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The Stupid, it Burns.

For the most part, however, it's the sensors, locks and monitoring devices that will be the cornerstones of the smart home. Furthermore, most of the people who've ridiculed the smart home of connected things haven't personally set one up themselves.

Oh really?  Both of my last two homes (including my present one, of course) are "smart" with the expected feature set, plus what probably amounts to quite a bit more.

It's really kind of nice to have a house that adapts to you, more or less on its own.  Your path is lighted as you enter a section of it, appropriately to the time of day (no, your eyeballs are not assaulted when you have to take a leak at 3:00 AM!)  When not home the system monitors for presence and decreases energy usage, and alerts you if something odd happens (like, for instance movement where there shouldn't be!)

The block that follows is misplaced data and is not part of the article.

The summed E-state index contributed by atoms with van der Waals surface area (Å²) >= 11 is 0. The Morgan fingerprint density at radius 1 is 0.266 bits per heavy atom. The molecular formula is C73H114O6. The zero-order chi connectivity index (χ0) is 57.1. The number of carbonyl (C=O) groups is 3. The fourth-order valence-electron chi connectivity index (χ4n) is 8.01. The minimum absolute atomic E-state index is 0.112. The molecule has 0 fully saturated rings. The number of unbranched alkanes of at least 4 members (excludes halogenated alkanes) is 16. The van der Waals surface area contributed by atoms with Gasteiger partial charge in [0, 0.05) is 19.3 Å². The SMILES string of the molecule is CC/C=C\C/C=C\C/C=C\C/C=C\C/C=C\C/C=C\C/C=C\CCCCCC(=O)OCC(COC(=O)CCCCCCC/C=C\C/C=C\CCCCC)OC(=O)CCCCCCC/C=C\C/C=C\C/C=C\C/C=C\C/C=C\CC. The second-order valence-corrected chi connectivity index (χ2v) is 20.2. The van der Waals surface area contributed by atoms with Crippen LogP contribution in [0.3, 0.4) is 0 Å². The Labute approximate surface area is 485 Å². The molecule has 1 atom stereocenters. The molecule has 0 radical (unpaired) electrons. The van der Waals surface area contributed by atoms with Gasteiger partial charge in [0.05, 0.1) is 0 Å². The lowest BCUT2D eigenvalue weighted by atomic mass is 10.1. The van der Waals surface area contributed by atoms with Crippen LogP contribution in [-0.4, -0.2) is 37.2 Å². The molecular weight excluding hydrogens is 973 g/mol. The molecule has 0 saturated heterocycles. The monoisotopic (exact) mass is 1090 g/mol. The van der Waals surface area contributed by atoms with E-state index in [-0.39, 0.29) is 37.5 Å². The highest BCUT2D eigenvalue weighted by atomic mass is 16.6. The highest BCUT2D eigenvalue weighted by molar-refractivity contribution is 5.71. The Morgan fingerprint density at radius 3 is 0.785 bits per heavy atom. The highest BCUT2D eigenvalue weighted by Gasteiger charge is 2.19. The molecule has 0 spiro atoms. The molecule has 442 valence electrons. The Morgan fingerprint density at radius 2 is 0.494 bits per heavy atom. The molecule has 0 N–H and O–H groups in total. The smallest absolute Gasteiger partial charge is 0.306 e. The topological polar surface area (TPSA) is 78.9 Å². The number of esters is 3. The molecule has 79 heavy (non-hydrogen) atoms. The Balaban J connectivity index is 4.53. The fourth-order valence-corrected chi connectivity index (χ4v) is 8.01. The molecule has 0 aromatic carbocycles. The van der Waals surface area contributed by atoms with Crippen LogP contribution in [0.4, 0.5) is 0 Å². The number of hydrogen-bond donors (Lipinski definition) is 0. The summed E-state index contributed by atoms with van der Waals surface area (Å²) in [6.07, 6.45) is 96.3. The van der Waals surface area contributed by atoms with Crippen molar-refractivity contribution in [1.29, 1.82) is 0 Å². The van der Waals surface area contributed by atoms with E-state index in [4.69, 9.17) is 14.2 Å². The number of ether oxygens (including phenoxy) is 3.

But -- that's not the issue.  It lies here:

Critical security and healthcare monitoring systems will also benefit greatly from integration, which is why Apple and Google are desperately trying to position themselves as the great integrators. Someday it will be natural to have your medicine cabinet remind you to take a blood pressure pill or to get a message from grandmother's house that she hasn't been down to the kitchen this morning.

Except that neither of those firms or any other large ones in the digital space today give a flying **** about your privacy and civil rights.  None of them.  Exactly zero.

How do I judge?  None of their CEOs or corporate officers will risk prison or publicly quit rather than comply with outrageous demands and actions by others, particularly our US Government.  We know this because there is a long history of them complying rather than risk a contempt action or resigning in protest.